Bill could be signed soon to streamline Georgia adoption process
Posted February 6, 2018 11:24 a.m. EST
Atlanta, GA — Georgia Governor Nathan Deal could sign a bill into law Tuesday that would simplify the adoption process in the state.
After a two-and-a-half year fight to simplify and modernize the adoption process, compromise, constant feedback and tweaking won out. The Senate voted on the measure that will streamline the process and it will also help to expedite it.
The state's adoption laws had gone nearly 30 years without being updated. So many children, particularly those in foster care, stayed in foster care and parents desperate to adopt, looked elsewhere.
"Every child that is needing to be adopted is going to have a clearer pathway for that," said state representative Bert Reeves. "There's this growing trend of Georgians going outside of Georgia and adopting in other states because it's easier to do it in other states. It doesn't take as much time. There's more certainty."
Other concerns over things like attorneys fees in private adoptions will be hashed out in a joint study committee. While you could sense the heartbreak on the last day of the legislative session when the bill died before passage, this February, hearts are full of hope.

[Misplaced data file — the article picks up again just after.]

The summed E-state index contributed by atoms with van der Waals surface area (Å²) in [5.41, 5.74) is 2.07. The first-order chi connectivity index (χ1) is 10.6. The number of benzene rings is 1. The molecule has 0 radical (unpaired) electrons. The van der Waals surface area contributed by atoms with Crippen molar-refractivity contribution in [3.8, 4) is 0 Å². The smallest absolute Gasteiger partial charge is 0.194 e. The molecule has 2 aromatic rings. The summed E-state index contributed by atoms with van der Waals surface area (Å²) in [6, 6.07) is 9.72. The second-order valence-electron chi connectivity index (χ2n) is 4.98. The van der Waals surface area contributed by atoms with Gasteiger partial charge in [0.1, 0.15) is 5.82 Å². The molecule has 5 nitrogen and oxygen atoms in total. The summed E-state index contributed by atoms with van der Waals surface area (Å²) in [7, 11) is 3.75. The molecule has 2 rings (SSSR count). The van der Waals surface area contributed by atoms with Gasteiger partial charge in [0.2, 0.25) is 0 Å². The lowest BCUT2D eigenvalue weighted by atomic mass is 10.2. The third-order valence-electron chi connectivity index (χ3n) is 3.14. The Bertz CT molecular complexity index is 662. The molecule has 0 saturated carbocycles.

"I can think of nothing we could do that's more important for the most vulnerable children here in Georgia than to finally pass this bill," continued Reeves.
The reason various adoption bills kept getting rejected by the governor is because some lawmakers inserted language that the governor equated with discrimination.
The spokesperson for the Georgia Baptist Mission Board says they've filed their own bill called, "keeping faith in adoptions" which they believe protects their first amendment rights and their religious mission.
Other bills making their way through the legislature include:
- A proposal to change the Georgia Constitution to make English the official language
- Legalizing recreational marijuana in the state and taxing it to raise money for education, transportation
- A proposal to revive Georgia's hate crime law
- Bill requiring all state employees to be tested for opioids